Aaron Rodgers could bring championship credentials to the Jets, but he might not bring much help.
The increasingly realistic possibility of the Packers trading Rodgers to the Jets is creating a buzz before free agency about the four-time MVP’s ability to recruit veteran teammates in the way that Tom Brady’s presence brought Rob Gronkowski, Leonard Fournette, Antonio Brown, Julio Jones and others to the Buccaneers over the past three seasons.
Could the Jets, who would devote most of their unused salary-cap space to fitting Rodgers’ restructured contract, become a desirable discount destination for championship chasers by next week?
Likely not, according to a handful of NFL agents surveyed Thursday by The Post who shared the opinions that Rodgers is not Brady, New York is not Florida, and the Jets’ path to the Super Bowl is not as clear as the Buccaneers’ was when they replaced interception-prone Jameis Winston with Brady as a free agent in 2020.
“First, even though he’s a great quarterback, Rodgers doesn’t have as many strong relationships with other players around the league as Brady did,” one source said. “Second, he’s only won one Super Bowl to Brady’s seven, so if you start giving up other things in your deal, it’s not for the same level of certainty that you are going to win it all.
Aaron Rodgers and the Jets wouldn’t have the same free agency cache as Tom Brady did with the Buccaneers.AP
“Maybe the Jets are more appealing with Rodgers if all other things are equal.”
Rodgers’ Rolodex during tough times with the Packers led to the forced reacquisition of journeyman receiver Randall Cobb, which is not the same as Brady convincing Gronkowski to unretire or rounding up other Hall of Famers for a superteam.
High-impact free agents who fit the profile of veterans wanting to latch on to a top quarterback are linebackers Lavonte David and Bobby Wagner, defensive tackle Javon Hargrave or safety Jordan Poyer, none of which match up with the Jets’ biggest needs. The top available offensive linemen could land mega-offers elsewhere.
Tom Brady’s arrival in Tampa Bay came with several other notable NFL free agents.Getty Images
“If a team does it the right way, they can sign a player for less, but it would have to be the right person,” a second source said. “You are not signing a top free agent for significantly less. Older guys, for maybe a two-year window, which is not where the Jets are.”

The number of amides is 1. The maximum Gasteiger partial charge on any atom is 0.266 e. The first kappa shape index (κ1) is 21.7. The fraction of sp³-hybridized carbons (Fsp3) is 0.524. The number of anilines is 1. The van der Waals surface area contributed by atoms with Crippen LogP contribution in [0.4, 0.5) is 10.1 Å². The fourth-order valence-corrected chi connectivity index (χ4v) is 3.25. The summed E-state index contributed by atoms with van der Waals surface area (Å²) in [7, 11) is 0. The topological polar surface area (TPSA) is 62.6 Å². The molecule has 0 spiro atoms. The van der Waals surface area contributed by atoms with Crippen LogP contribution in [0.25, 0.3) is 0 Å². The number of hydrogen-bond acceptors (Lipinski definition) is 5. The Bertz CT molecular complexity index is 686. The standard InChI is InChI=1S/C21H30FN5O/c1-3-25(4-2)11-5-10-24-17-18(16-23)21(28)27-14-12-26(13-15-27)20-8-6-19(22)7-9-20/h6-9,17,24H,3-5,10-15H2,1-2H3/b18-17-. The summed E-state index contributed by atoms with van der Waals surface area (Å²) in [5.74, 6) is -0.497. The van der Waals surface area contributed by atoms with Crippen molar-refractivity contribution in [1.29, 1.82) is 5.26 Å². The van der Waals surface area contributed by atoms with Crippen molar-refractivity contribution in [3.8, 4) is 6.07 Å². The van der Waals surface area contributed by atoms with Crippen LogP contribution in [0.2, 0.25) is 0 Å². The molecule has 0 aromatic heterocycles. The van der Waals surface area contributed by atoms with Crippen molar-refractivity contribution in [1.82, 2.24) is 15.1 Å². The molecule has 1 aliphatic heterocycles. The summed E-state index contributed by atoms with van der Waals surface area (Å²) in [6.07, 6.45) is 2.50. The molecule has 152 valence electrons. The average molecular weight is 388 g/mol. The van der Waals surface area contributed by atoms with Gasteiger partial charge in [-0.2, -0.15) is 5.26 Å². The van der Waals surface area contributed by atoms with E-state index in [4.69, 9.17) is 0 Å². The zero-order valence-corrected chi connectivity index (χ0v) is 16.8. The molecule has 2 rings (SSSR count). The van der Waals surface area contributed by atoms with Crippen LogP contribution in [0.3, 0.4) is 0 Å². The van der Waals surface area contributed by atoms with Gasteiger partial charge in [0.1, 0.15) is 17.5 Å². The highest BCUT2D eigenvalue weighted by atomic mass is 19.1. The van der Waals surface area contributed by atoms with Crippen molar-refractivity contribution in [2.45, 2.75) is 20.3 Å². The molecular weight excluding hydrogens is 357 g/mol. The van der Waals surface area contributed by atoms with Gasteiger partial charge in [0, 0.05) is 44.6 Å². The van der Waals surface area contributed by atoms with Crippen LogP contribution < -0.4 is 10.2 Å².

Brady’s jump from 20 years with the Patriots to the Buccaneers also coincided with other factors that made it an easier sales pitch than Rodgers would face.
“Florida has no state income tax. If you are coming to live in New York or New Jersey and going to be in that tax bracket, that’s a different story,” a third source said. “Free-agent choices are never made in a vacuum: Familiarity, good weather, money, chance to win, it’s all there to discuss. If you had all those same apples-to-apples factors with Rodgers, it’s very attractive.”
The Buccaneers ended a 13-year playoff drought with Brady, who won his seventh Super Bowl in that first season by upsetting Rodgers in Green Bay. The Jets have the NFL’s longest active drought (12 years) but would have to survive an AFC gauntlet.
“If I’m talking with a client about taking less money to be in a win-now situation, why is the Jets with Rodgers better than the Chiefs with Patrick Mahomes or the Bills with Josh Allen?” a fourth source said. “They surprised people last year and have good young players, but I don’t know that the Jets are close to a championship team once they get into the playoffs.”
Perhaps Brady’s strongest convincing argument for teammates to be unselfish was to follow his lead. Rogers can’t claim the same if he emerges with the same paycheck after the Jets trade draft assets for him.
“Brady always took less than the full market and was willing to be creative on salary cap hits,” a fifth source said. “It’s a lot easier to ask potential teammates to do the same when you set the example. If you’re making over $50 million per year, that request is going to ring hollow.”